Cole Gleason bio photo

Cole Gleason

Ph.D. student at the Human-Computer Interaction Institue at CMU. I work on accesibility technology for the blind.

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There’s nothing I hate more than a blank page. I get anxious starting a new paper or project, as the amount of work is infinite and the direction I should go in is ill-defined. When I am closer to finishing, the goals become clear (although boring): revise this section, reword this, research that.

Coding used to be the same way. I would have trouble starting the project, as I didn’t know which code to write first! The first thing you write in a paper or a coding project sets the tone for every thing else. Luckily, over 4 years in undergrad, I learned to stop worrying so much about the first bit of code I wrote. I found that if I just got something, anything, to work, it was simple to build and refactor from there. Coding from a blank project is no longer an issue for me.

The same thing hasn’t happened yet with writing. I can’t easily get into that state of flow, where constant iteration on past work is getting better and better. I don’t know what I am missing! Perhaps it just comes from practice, and perhaps I just haven’t learned the right scaffolding steps for writing.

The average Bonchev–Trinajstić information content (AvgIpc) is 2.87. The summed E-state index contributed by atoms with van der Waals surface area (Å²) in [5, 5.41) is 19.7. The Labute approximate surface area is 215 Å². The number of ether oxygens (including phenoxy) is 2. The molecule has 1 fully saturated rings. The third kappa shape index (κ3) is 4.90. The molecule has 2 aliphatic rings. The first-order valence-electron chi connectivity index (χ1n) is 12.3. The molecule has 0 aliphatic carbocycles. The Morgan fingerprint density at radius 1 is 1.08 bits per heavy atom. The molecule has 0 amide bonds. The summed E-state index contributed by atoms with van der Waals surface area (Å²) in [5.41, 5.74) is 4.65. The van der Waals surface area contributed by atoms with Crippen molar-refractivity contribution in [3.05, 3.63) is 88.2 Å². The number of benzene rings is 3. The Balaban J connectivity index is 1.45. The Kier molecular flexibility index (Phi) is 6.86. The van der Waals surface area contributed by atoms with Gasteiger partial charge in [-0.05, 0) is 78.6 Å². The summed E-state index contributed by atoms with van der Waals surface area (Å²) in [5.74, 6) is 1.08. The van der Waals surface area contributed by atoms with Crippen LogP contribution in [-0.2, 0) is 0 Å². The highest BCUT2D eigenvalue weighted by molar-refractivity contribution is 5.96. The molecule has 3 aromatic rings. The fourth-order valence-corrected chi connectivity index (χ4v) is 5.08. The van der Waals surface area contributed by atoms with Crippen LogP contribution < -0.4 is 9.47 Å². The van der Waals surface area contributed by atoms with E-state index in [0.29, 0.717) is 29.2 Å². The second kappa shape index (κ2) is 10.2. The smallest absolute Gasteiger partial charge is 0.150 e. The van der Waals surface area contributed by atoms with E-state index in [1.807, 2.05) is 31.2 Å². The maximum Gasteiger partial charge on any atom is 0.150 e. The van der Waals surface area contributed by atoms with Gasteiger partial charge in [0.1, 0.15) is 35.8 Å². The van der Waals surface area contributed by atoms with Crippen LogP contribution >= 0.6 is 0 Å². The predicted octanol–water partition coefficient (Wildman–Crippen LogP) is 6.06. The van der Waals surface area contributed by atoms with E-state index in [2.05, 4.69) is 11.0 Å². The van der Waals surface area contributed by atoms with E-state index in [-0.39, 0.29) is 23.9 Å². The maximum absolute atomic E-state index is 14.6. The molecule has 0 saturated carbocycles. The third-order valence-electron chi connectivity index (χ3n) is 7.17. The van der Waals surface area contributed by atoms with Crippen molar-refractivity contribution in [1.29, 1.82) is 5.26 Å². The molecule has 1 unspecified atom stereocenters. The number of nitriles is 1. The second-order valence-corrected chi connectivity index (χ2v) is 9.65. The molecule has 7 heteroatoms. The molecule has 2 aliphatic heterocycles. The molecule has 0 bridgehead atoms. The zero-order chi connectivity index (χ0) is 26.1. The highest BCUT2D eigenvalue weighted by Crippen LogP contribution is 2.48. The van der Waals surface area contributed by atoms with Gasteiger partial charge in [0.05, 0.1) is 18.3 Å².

Similarly, game design produces the same anxiety for me. Without adequate constraints, I’m a hot mess. And even with them, I don’t know where to start. Should I write some character backstory or come up with the core mechanic? Should I choose a theme first? Maybe I start with the players: who’s my audience? As an engineer, I find design trying to solve for too many variables simultaneously.

What’s the solution? Practice. In coding, I eventually learned how to quickly lay down psuedocode, stub out functions, and get a minimum working prototype. I’m not there yet with writing or game design. I hope that with continued effort, I can learn those skills. With knowledge of better prototyping and design practices, I can get into a state of flow and reduce my anxiety from a blank canvas.